Posts Tagged ‘Harold Boatrite’

An Advent villanelle from Philadelphia’s Frank Wilson: “one of those memories that are like photographs”

Sunday, December 1st, 2019
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The first day of Advent this year, on a footpath in Yonkers, NY. Photo courtesy Izabela Barry.

Today is the first day of Advent. Is there any poem to commemorate the day? I had to look no farther than “Books Inq.,” the blog of Frank Wilson, retired book editor at the Philadelphia Inquirer

Walking home

The poem began when he was visiting his friend, the composer Harold Boatrite, who had set another villanelle of his to music. Frank had been studying piano with the composer, who lived on a short, tree-lined street in the heart of Philadelphia, and the lessons often finished with discussions of religion. “As I left his house one day, I looked up at the sky and around at the trees, and the first line just came to me,” Frank recalled.

“Advent had just begun and I must have been thinking of it, because the third line, which of course rhymes with the first, then came to me. I had nice long walk home ahead of me and, like Wallace Stevens, that’s when I liked to work on poems. The second line reference to winter, despite the clear and sunny, not-so-very cold day, gave the line the context I needed, and I had the first stanza of a villanelle. If memory serves, it was mostly – if rather roughly – done by the time I got home.”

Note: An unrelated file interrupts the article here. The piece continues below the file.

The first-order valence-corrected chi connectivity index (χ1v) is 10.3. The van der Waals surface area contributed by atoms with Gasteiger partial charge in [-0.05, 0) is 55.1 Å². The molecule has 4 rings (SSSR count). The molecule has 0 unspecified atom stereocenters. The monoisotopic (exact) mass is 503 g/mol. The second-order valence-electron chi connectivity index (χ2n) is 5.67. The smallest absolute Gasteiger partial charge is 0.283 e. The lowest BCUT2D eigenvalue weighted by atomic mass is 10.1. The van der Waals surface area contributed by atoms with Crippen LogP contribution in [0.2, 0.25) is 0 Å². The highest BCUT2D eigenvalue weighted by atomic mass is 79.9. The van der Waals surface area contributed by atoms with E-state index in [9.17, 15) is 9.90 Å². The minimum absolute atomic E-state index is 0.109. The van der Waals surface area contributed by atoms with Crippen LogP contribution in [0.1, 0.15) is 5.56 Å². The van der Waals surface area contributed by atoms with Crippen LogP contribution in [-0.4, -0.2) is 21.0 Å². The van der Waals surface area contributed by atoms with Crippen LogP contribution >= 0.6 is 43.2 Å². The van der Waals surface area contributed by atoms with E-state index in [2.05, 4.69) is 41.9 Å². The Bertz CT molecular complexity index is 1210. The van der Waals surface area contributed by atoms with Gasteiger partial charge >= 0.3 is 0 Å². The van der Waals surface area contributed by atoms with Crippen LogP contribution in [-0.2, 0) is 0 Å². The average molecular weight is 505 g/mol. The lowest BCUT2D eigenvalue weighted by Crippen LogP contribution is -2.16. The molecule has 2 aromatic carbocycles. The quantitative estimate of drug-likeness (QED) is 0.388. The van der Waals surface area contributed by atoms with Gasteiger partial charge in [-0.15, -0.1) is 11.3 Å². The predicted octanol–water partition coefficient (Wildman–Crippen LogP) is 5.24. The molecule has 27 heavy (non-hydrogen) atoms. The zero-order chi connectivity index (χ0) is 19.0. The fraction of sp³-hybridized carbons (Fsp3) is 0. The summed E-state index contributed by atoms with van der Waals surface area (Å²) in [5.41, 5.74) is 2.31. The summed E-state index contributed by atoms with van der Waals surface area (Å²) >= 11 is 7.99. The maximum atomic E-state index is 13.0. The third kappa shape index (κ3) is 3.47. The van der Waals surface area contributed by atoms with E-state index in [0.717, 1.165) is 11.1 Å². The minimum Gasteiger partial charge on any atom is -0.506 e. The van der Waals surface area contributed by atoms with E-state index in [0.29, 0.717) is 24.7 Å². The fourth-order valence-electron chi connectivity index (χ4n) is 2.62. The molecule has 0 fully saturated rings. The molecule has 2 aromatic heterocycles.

“That opening line coming to me just after I left Harold’s has been with me ever since, one of those memories that are like photographs. I never look at the poem without being back at that moment of that day.”  

Advent

The leaves are fallen, but the sky is clear
(Though winter’s scheduling an arctic flight).
The rumor is a rendezvous draws near.

Some say a telling sign will soon appear,
Though evidence this may be so is slight:
The leaves are fallen, but the sky is clear.

Pale skeptics may be perfectly sincere
To postulate no ground for hope, despite
The rumor that a rendezvous draws near.

More enterprising souls may shed a tear
And, looking up, behold a striking light:
The leaves are fallen, but the sky is clear.

The king, his courtiers, and priests, all fear
Arrival of a challenge to their might:
The rumor is a rendezvous draws near.

The wise in search of something all can cheer
May not rely on ordinary sight:
The leaves are fallen, but the sky is clear.

Within a common place may rest one dear
To all who yearn to see the world made right.
The leaves are fallen, but the sky is clear.
The rumor is a rendezvous draws near.